Indian low-cost and freighter airline SpiceJet – already caught up in several challenges – has become the latest casualty of a cyber attack.
Reports said the cyber attack was detected last night, which threw this morning’s flight schedules across the country out of whack.
“Certain SpiceJet systems faced an attempted ransomware attack last night that has impacted our flight operations,” a spokesperson for the airline said, when contacted by The Loadstar.
“While our IT team has, to a large extent, contained and rectified the situation, this has had a cascading effect on our flights, leading to delays.
“Some flights to airports where there are restrictions on night operations have been cancelled. SpiceJet is in touch with experts and cybercrime authorities on the issue.”
SpiceJet’s freight arm, SpiceXpress, operates four 737 freighters on intra-Asian services and all four appear to have been delayed today by between one and three hours, according to flight tracking services.
SpiceJet carried 39,000 tons of cargo in Q3 (October-December) and any disruptions will have an obvious knock-on effect on cargo flow as the economy gains speed.
While no one was available to react to the cargo delays, passengers are speaking out: “Operating normally? We have been stuck here for three and three-quarter hours. Neither cancelling nor operating…” one angry passenger tweeted this morning.
Another said: “Extremely poor customer service by Spicejet. The staff has no clue and the poor excuse is ‘server down’, so cannot take printouts.”
The Ajay Singh-led airline, once touted as the country’s second-largest operator, has often fallen into the crosshairs of Indian aviation authorities for service shortcomings in recent weeks. The Directorate General of Civil Aviation (DGCA) this month grounded a SpiceJet aircraft that had developed a snag shortly after taking off from Chennai for Durgapur (West Bengal).
In addition, the Airport Authority of India (AAI), which administers airports across the country, put SpiceJet into “cash and carry” mode in 2020, following its inability to clear up airport dues.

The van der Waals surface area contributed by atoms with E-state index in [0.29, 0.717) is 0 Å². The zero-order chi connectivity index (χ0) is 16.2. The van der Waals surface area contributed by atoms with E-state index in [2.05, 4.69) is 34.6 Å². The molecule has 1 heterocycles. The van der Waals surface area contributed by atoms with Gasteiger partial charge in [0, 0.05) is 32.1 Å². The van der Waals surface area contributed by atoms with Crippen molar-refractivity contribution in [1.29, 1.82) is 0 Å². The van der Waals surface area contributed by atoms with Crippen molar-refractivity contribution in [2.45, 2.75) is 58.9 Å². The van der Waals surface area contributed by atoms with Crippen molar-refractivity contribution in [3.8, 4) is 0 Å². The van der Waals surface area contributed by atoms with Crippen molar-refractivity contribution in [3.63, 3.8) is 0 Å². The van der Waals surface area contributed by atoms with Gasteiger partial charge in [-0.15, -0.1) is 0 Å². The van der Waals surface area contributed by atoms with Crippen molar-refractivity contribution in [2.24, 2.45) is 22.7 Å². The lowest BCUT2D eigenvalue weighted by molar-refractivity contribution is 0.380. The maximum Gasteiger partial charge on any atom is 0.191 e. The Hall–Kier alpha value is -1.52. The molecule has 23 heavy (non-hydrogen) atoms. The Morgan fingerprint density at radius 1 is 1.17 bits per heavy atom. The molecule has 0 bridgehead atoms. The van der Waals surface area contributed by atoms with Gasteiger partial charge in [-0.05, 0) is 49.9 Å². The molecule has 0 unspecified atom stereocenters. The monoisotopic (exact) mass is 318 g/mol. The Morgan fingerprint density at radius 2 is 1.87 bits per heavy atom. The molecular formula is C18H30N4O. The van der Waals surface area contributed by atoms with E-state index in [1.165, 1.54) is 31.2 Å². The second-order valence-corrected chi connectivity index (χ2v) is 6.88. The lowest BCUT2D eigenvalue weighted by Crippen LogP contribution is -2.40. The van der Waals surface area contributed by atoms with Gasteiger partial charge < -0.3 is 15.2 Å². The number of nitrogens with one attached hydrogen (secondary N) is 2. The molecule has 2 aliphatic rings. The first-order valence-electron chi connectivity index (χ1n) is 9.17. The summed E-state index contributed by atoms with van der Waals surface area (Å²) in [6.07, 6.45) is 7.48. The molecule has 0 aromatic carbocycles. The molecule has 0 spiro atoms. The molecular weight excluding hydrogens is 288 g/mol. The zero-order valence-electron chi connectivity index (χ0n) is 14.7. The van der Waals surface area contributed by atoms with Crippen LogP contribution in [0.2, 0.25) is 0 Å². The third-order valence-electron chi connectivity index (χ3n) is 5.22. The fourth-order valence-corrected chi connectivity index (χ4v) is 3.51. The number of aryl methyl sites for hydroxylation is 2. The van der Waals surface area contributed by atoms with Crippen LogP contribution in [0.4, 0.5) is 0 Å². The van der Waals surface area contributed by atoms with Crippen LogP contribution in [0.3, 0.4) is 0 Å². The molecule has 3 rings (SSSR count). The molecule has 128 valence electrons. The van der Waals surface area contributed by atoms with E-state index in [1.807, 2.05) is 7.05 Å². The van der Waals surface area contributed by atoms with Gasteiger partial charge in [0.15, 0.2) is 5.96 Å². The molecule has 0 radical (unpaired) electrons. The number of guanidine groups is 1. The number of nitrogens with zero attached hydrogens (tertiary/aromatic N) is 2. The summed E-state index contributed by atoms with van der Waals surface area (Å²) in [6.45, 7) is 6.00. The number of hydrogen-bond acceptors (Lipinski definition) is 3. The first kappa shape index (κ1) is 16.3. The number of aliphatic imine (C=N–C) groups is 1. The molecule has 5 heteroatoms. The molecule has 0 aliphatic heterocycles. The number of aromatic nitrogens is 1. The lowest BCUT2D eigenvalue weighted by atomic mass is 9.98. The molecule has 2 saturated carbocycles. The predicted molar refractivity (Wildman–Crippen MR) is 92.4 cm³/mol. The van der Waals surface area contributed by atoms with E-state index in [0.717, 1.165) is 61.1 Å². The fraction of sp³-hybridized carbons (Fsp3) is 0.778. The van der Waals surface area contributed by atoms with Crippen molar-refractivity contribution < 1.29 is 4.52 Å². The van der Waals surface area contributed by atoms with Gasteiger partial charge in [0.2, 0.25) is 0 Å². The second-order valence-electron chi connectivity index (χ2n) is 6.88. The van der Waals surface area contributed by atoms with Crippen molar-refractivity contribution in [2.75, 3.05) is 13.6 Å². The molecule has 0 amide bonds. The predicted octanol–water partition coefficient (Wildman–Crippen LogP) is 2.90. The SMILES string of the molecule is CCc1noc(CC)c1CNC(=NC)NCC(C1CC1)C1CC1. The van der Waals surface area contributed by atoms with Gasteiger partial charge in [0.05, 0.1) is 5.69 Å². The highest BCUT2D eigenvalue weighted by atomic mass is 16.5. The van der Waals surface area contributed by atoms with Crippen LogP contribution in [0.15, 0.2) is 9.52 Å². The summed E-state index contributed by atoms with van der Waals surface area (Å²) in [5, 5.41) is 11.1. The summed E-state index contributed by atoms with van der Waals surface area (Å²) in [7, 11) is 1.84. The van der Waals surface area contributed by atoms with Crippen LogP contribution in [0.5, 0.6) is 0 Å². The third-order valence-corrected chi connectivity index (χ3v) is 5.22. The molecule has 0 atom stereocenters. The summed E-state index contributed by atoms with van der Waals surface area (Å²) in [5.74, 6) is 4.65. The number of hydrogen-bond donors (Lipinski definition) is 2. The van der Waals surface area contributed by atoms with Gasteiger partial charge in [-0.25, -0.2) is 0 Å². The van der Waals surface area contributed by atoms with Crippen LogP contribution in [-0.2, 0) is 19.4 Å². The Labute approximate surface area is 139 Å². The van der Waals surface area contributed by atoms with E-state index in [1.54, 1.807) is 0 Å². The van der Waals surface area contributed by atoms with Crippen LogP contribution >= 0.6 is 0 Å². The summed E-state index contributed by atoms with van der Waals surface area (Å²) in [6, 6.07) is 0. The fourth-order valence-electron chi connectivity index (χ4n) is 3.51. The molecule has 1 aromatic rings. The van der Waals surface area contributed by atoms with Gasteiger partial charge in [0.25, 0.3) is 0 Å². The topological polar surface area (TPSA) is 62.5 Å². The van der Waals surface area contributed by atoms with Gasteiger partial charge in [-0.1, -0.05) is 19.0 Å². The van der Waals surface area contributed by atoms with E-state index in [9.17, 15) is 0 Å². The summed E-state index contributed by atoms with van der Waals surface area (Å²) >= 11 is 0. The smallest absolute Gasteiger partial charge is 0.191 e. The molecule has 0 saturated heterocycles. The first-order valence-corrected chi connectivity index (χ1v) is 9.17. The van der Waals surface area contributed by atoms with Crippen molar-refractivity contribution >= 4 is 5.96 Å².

However, SpiceJet was able to avert the consequences of Indian court rulings over its failure to settle dues owed to maintenance company SR Technics.
“SpiceJet had already provided a bank guarantee of $5m on the direction of the Madras High Court and there is no adverse financial liability on the company,” the carrier said. “The settlement involves payment of certain amount upfront and balance amount over a mutually agreed timeline.
“The settlement with Credit Suisse follows SpiceJet’s successful settlements and performances therein with De Havilland Aircraft of Canada, Boeing, CDB Aviation, BOC Aviation and Avolon and provides an impetus to normalisation, growth and expansion of the airline,” it added.
SpiceJet also ended the third fiscal quarter (October-December) on a somewhat positive note, reporting a net profit of Rs232.8m ($3m), versus a loss of Rs570m year on year, on gross income that soared 43% to Rs26.8bn. SpiceXpress handled over 39,000 tons of cargo in Q3, while the airline added 40 new routes during the three-month period.
The Q4 performance announcement, expected soon, should indicate if the demand spike for air capacity in recent months helped the private airline mop up some extra cash to make its balance sheet healthier.
The need for transport industry stakeholders to pay greater attention to cyber security has increased enormously in the wake of growing cyberattack incidents. Most recently, global logistics giant Expeditors International had to shut down most of its network systems due to a major outage.
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